Yesterday I read an article that was posted on my newsfeed in Facebook and it made me very, very angry.
It was THIS story in Rolling Stone Magazine. It didn’t make me angry because it shocked me; it made me angry because I was completely unsurprised.
You see, it’s about rape at UVa. The sad fact is that young women are sexually assaulted at universities all over the country (and indeed, the world), and though UVa is just one among many, the administration has quite a long history of dismissing those claims and sweeping that information under the rug. As an undergrad I was lucky; I was already married and a mother and so I never lived on grounds, and I never attended the large, sweaty frat parties that seem to pop up every weekend with a fierce regularity. I did see them, though. Being a transit driver for the university meant I worked a lot of late night runs, and many of those nights were spent gingerly navigating along Rugby Rd (fraternity row, in essence) where throngs of scantily dressed young girls stumbled around in the dark with frat boys, drunkenly hopping from party to party. I heard the widely – believed story that Charlottesville police had no jurisdiction in those areas. I heard that rape was not treated as a crime by the University.
After I graduated and became an employee working in the fundraising arm of the College I found more evidence of the pervasive sense of white male entitlement I had gotten a taste of as a student. Board members were overwhelmingly wealthy, male and white, and completely uninterested in anyone who did not fit into that narrow category (unless of course they were trying to fill some sort of quota of diversity to keep up appearances). I even met older alumni who were upset that so many “veiled women” were enrolled. It gave me quite a distaste for my alma mater and fellow alumni. This wa s not a group I wished to belong to. I still, in fact, have a hard time reconciling my time at Jefferson’s University. There were many wonderful friends I made and still keep up with, and I took classes with some incredible faculty. But there was and still is, for me, this shadow of “prestige” hanging over everything. An unspoken but well-known and accepted idea that this prestige is all-important. That UVa is better than the rest of you.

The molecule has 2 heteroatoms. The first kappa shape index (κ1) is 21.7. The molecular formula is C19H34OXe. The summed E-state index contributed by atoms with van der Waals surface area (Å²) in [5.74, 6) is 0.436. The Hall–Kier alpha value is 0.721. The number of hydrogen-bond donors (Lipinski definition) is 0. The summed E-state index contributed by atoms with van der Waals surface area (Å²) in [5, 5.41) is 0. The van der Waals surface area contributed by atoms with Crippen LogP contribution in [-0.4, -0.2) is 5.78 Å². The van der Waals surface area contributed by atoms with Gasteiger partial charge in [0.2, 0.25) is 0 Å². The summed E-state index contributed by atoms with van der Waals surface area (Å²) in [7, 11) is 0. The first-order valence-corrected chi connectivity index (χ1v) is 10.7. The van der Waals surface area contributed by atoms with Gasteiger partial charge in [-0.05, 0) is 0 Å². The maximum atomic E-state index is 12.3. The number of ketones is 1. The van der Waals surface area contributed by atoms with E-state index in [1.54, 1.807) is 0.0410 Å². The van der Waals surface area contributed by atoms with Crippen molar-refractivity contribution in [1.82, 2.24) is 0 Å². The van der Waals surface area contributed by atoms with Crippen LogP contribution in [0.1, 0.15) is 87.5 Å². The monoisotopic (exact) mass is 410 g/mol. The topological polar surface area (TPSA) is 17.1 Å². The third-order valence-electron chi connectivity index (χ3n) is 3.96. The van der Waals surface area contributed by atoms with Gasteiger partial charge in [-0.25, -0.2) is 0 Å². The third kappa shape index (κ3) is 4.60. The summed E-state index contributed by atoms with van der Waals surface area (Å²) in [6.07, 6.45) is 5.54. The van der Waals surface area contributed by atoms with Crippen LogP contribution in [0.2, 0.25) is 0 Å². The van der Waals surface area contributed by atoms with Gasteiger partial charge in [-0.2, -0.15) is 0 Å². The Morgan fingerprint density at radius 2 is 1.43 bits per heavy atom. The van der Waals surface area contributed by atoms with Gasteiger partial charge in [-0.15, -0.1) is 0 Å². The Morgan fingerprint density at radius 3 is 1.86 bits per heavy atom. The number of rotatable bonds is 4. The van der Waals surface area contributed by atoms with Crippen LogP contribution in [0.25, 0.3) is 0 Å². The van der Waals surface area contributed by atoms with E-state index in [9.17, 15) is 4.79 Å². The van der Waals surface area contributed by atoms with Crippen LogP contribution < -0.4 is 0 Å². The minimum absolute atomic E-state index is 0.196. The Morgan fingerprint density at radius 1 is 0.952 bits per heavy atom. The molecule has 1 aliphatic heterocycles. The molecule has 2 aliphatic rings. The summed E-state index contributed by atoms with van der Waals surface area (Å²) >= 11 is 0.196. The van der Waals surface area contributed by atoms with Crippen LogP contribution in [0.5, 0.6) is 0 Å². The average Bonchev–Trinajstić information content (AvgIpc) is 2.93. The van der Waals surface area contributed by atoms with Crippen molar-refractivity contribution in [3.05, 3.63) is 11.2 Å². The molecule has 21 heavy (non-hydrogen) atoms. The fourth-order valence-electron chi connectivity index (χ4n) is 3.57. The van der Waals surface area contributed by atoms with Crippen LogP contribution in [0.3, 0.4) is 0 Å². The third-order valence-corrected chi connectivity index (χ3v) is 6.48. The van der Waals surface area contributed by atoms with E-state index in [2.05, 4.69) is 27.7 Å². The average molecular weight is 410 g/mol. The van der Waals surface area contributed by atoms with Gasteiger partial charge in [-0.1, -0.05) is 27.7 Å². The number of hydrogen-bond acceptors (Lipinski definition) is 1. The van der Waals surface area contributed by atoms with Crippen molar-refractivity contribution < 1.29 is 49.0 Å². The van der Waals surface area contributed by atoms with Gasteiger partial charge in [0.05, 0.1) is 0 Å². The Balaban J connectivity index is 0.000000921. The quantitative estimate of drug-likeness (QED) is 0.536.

And so when I read a story in the local paper describing how the University had essentially turned its back on a rape victim, I felt as though it was more of the same. There later there was THIS story as well. At this point most people think, Okay, the University is listening. The problems have been pointed out, surely they will change this.
And it seemed to those of us now on the outside that perhaps it was moving to a more progressive stance. Certainly there was much more dialogue being opened up.
Or was there? I know an instructor who was chided by the (at the time) President for discussing feminism in her writing class…because the son of very wealthy alum was in that class and found it offensive. (And I hope she’ll forgive me for relating that without asking).
Sadly, now that the Rolling Stone article has hit, it is even more clear that exactly nothing has changed. Sure there’s someone in charge of talking to victims who has been tasked with guiding them. It seems that she is failing them, though. By not taking them to the authorities, she is tacitly agreeing that perpetrators may go unpunished, free to assault the next girl. Many victims understand that going forward with charges means they will in effect be put on trial. They will be questioned in painful detail, forced to relive that painful moment over and over. Without a strong advocate most will shrink from that.
This is where my friend Lisa stepped up. You see, while I was sitting in front of my computer with a fire raging in me over how this, over how helpless I felt, she was on the other side of town feeling that same fire – and using it to make something happen.
Lisa (also a UVA alum) created a fundraising campaign to establish a Legal Defense Fund for victims of sexual assault at UVa. This would be separate from the University and provide free resources – a victim’s advocate, really – to get help. It’s been less than 24 hours and she has raised nearly $10,000 toward the goal of $50,000.
The page can be found HERE.
If you are a fellow alum, a member of the UVa community or of the Charlottesville area, or you simply want to help, I urge you to visit and donate. Every small amount helps. We can’t end rape, but we can make sure UVa victims have a place to go and get the appropriate help.
wow. just wow…. thank you for sharing – i knew sexual assaults were bad but i had no idea.
I can identify with what you are feeling. I worked at a small college in California for many, many years and saw repeated incidences of administrators convincing victims not to report assaults to the police, saying that campus security could do the job. But of course, they cannot prosecute in court. The worst they could do was expel a student, which didn’t happen very often. They swept it under the rug for the sake of the college’s reputation and it infuriated me. When our student assistants in the office talked about it I would tell them that they should always report things to the police, but I watched this culture for almost 30 years and I can tell you that nothing has changed there either. Such a sad situation.